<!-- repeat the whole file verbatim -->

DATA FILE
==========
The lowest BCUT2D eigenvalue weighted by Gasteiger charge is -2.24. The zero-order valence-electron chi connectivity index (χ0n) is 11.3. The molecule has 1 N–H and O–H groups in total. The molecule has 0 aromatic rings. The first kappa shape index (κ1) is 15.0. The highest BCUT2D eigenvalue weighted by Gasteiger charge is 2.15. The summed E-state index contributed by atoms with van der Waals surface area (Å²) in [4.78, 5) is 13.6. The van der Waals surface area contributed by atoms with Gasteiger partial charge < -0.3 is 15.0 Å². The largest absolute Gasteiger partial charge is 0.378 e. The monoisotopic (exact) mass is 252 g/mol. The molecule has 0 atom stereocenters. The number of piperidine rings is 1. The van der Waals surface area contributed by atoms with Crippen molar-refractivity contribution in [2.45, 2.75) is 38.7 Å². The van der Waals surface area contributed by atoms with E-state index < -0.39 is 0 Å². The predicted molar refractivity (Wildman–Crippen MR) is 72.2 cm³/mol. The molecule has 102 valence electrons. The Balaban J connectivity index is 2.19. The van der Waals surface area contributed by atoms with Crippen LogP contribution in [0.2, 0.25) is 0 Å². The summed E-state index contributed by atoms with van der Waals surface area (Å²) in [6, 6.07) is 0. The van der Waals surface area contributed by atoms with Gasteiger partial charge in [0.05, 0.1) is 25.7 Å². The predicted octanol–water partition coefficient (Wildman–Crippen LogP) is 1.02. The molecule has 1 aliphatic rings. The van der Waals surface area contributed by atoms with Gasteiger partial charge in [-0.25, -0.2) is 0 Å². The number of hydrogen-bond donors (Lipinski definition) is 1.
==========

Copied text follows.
The lowest BCUT2D eigenvalue weighted by Gasteiger charge is -2.24. The zero-order valence-electron chi connectivity index (χ0n) is 11.3. The molecule has 1 N–H and O–H groups in total. The molecule has 0 aromatic rings. The first kappa shape index (κ1) is 15.0. The highest BCUT2D eigenvalue weighted by Gasteiger charge is 2.15. The summed E-state index contributed by atoms with van der Waals surface area (Å²) in [4.78, 5) is 13.6. The van der Waals surface area contributed by atoms with Gasteiger partial charge < -0.3 is 15.0 Å². The largest absolute Gasteiger partial charge is 0.378 e. The monoisotopic (exact) mass is 252 g/mol. The molecule has 0 atom stereocenters. The number of piperidine rings is 1. The van der Waals surface area contributed by atoms with Crippen molar-refractivity contribution in [2.45, 2.75) is 38.7 Å². The van der Waals surface area contributed by atoms with E-state index < -0.39 is 0 Å². The predicted molar refractivity (Wildman–Crippen MR) is 72.2 cm³/mol. The molecule has 102 valence electrons. The Balaban J connectivity index is 2.19. The van der Waals surface area contributed by atoms with Crippen LogP contribution in [0.2, 0.25) is 0 Å². The summed E-state index contributed by atoms with van der Waals surface area (Å²) in [6, 6.07) is 0. The van der Waals surface area contributed by atoms with Gasteiger partial charge in [0.05, 0.1) is 25.7 Å². The predicted octanol–water partition coefficient (Wildman–Crippen LogP) is 1.02. The molecule has 1 aliphatic rings. The van der Waals surface area contributed by atoms with Gasteiger partial charge in [-0.25, -0.2) is 0 Å². The number of hydrogen-bond donors (Lipinski definition) is 1.